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Are friendships strengthening education policy outcomes?

What is your average friend worth? Analysing friendship behaviour can help us better understand spillover effects when evaluating education policy The tutor learning initiative in Victoria In light of the current lockdown measures, teachers were required to adapt their learning to online platforms to compensate for the fact that students were unable to attend school …

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Rethinking Australia’s Migration Program

Skills mismatch and wrong composition of permanent skilled migrant intake are some of the issues with Australia’s migration program. Join Akshita as she explores these shortcomings and discusses its potential implications for the Australian economy.

Agriculture and Climate Change: A Balancing Act

“Will the circle be unbroken?” When we ponder climate change, things are easier said than done. In his latest article, Shabeeh presents an insight into the agricultural feedback loop which stands as a barrier in Australia’s mission to meet its climate change goals.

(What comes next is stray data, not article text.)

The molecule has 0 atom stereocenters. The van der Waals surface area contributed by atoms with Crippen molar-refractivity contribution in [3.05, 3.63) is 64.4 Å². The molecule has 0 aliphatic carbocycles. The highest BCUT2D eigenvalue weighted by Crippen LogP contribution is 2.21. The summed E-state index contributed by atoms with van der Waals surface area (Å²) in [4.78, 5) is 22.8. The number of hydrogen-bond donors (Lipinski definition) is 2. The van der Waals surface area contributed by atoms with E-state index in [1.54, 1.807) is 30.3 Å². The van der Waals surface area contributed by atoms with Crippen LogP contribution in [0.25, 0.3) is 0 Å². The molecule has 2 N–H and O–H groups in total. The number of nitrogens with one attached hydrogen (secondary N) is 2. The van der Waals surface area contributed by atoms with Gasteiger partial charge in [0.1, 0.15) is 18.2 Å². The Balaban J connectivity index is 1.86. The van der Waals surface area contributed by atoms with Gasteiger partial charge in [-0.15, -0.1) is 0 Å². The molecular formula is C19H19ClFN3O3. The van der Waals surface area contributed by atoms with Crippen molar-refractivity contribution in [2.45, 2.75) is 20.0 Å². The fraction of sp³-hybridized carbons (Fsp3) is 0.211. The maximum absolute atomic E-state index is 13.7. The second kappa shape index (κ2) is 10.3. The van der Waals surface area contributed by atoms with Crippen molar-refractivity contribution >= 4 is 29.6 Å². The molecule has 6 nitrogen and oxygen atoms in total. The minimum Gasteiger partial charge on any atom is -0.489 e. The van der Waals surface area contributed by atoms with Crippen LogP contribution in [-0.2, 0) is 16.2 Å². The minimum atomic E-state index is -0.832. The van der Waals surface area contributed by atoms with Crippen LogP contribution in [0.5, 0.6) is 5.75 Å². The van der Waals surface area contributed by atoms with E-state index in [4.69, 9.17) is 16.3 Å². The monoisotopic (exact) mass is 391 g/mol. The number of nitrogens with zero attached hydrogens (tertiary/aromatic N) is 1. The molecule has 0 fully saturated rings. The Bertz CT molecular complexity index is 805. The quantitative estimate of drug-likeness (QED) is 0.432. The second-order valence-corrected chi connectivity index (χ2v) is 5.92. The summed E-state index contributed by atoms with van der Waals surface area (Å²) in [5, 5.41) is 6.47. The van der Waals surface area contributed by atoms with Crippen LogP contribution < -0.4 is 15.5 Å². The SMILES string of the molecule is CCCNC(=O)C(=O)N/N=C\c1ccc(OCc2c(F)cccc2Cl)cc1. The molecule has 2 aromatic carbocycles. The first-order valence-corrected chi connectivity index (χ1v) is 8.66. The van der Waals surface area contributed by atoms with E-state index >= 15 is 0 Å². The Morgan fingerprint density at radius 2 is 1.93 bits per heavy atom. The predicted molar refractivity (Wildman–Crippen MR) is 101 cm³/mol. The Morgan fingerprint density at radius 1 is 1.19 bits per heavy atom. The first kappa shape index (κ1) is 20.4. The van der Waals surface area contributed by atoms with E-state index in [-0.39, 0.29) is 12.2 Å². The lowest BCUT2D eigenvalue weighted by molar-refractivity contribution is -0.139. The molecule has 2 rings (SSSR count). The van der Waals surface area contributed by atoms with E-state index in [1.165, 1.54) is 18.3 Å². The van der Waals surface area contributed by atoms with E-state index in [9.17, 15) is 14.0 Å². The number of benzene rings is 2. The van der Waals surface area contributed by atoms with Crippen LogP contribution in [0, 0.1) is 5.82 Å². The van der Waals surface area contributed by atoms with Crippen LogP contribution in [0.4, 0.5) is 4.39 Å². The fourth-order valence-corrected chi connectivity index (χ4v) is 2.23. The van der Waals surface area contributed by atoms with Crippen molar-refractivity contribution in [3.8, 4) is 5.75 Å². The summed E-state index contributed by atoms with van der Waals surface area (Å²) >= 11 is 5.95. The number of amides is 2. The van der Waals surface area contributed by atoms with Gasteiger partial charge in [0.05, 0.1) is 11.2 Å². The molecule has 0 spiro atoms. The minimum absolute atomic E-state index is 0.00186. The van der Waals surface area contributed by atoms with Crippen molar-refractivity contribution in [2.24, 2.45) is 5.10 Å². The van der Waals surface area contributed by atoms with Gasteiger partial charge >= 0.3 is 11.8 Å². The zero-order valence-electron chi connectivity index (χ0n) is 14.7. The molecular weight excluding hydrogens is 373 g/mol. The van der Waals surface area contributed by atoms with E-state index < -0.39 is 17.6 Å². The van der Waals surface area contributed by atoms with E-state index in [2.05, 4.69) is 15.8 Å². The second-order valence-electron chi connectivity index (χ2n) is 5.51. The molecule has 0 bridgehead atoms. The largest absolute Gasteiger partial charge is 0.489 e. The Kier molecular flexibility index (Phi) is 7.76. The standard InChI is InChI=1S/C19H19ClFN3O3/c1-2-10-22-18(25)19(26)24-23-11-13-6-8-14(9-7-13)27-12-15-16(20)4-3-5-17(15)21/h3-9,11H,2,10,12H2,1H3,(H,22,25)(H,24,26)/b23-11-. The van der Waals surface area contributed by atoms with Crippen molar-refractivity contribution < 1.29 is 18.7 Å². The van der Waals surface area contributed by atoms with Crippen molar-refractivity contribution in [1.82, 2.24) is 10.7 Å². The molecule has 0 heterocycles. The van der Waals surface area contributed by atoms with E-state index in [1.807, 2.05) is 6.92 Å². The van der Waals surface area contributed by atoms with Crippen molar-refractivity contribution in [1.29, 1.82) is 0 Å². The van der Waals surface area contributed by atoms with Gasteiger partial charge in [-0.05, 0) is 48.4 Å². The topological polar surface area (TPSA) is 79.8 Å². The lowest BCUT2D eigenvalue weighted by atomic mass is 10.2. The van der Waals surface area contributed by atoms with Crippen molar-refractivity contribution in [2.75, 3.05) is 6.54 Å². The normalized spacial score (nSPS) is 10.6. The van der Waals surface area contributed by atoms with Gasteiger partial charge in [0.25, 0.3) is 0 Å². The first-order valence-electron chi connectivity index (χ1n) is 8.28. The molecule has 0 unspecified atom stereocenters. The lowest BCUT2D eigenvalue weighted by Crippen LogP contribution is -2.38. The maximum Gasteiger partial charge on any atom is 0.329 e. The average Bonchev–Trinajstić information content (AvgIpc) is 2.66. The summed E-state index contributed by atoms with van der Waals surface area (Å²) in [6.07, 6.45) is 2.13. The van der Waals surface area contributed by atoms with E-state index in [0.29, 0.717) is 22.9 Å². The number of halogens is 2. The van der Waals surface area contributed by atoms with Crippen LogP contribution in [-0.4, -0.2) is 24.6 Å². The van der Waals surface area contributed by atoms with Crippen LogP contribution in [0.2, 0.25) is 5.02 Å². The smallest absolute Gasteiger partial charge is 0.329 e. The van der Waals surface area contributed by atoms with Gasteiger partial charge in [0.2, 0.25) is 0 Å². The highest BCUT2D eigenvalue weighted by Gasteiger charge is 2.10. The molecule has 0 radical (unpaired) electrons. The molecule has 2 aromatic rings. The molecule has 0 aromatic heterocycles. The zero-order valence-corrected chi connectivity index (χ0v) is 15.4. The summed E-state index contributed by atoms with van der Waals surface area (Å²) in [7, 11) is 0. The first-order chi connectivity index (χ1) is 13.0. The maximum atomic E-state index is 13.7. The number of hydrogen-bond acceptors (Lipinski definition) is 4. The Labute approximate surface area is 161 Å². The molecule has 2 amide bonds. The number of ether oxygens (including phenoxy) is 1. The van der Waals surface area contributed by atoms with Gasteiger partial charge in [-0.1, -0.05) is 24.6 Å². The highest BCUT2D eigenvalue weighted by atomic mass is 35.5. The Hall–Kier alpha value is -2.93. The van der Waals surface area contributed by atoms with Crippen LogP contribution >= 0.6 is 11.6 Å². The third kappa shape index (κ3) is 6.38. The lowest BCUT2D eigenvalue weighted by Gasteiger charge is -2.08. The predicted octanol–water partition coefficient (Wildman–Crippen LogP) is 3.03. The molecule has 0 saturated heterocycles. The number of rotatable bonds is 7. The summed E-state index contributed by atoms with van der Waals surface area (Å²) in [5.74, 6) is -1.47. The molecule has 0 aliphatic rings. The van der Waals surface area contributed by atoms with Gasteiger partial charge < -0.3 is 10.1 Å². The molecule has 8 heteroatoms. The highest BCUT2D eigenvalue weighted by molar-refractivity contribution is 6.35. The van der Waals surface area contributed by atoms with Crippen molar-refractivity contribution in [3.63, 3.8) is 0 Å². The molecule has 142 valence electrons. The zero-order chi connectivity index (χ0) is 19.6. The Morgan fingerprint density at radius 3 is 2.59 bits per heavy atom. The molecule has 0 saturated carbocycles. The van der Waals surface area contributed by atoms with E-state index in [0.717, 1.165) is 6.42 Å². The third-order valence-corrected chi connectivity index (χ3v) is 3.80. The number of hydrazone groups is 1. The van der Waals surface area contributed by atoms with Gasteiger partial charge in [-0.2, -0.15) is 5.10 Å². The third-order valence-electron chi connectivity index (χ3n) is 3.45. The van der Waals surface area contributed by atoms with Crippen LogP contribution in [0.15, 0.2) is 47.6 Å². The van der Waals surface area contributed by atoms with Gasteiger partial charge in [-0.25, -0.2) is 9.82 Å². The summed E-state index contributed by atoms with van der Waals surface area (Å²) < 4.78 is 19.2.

MARVEL-lous Economics

Marvel movies are one of the biggest forces in the entertainment industry. On face value, it does not seem like they have anything to do with economics. Join Ishika as she uncovers how they are more closely related than it might appear.

Caffeine, Consciousness, and Capitalism

Every day, 90% of the world’s population enjoys a caffeinated beverage. In this interdisciplinary piece, Josh draws on insights from history, cognitive science, and sometimes economics, as he sets out to answer the following question: has the rise of caffeine been a positive development for our species?

Chile: how free trade debilitated a nation

“…when anyone has attained the summit of greatness, he kicks away the ladder by which he has climbed up, in order to deprive others of the means of climbing up after him”. In this insightful article, David explores just how the United States kicked away the ladder to Chile’s prosperity.

A New Economic Approach to Human Rights

Responding to and disincentivising Human Rights violations is an essential function of our foreign policy. In this interdisciplinary piece, Ben explores the limitations of traditional policies addressing human rights abuses. Applying an economics kens to the issue, Ben considers a new approach and discusses its potential to transform policymaking in this area.